CARSON CITY (KXNT) – Some consumer advocates hope Gov. Brian Sandoval signs Senate Bill 350 (SB 350). It’s legislation to regulate stater interruption devices that shut off a car and track its location when the person buying it is late making a payment. Here’s a brief breakdown of what the bill entails:
A bill to regulate car shutoff mechanisms, also known as starter interruption devices, passed in the Nevada Legislature and now sits on Governor Brian Sandoval’s desk. These devices are often required by subprime used car lenders for customers with poor credit. They use G-P-S to track the car, start beeping if a payment is late, and shut the car off entirely if the company doesn’t receive payment within three days.
Attorney Sophia Romero with the Legal Aid Center of Southern Nevada said this form of “electronic repossession” can be dangerous, for the driver, and everyone else on the road.
“There’s not currently any regulation regarding when they can turn off someone’s car,” said Romero. “Somebody could be in the middle of the highway. It could be the middle of the night. People can get stranded. We have had three different clients report that their car was shut off while they were driving,” Romero said.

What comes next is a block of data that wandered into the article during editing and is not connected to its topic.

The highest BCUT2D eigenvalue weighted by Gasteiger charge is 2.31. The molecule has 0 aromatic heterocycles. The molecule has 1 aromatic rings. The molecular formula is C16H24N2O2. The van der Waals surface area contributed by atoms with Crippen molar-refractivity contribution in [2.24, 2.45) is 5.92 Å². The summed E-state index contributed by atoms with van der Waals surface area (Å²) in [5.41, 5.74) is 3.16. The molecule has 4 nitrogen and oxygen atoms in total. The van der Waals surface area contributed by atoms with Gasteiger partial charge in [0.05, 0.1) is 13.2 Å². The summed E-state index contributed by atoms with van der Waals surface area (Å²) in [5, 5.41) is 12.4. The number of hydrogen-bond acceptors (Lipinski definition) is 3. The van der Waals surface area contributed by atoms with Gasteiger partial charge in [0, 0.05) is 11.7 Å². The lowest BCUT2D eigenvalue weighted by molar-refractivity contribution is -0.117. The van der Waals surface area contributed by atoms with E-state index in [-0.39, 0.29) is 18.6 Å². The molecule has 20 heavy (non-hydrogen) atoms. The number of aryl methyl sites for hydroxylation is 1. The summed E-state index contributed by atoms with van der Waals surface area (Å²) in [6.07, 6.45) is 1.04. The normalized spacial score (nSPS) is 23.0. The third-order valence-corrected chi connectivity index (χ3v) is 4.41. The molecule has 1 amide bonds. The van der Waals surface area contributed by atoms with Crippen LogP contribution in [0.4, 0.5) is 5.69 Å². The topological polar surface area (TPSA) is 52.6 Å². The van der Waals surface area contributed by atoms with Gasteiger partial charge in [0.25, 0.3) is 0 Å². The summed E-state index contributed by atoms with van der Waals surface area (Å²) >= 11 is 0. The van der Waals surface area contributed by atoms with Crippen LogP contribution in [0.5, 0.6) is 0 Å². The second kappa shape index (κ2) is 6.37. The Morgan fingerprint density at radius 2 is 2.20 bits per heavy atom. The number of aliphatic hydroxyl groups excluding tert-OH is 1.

The primary manufacturer, called PassTime, testified in a hearing on a prior version of the bill that the devices, if installed properly, will not shut a car off if it’s in gear. Senate Bill 350 states that cars cannot be disabled unless a payment is 30 days late, and gives the consumer recourse if the device is installed improperly and the car shuts down while on the road.
Romero also said franchise car dealers and credit unions are on board with SB 350, but subprime car lenders are still balking, arguing that a 30-day limit before using the shutoff device would harm their business and cause them to reconsider lending in Nevada. However, Romero said that subprime car sales continue unabated in states like Virginia, which has a 45-day shutoff rule.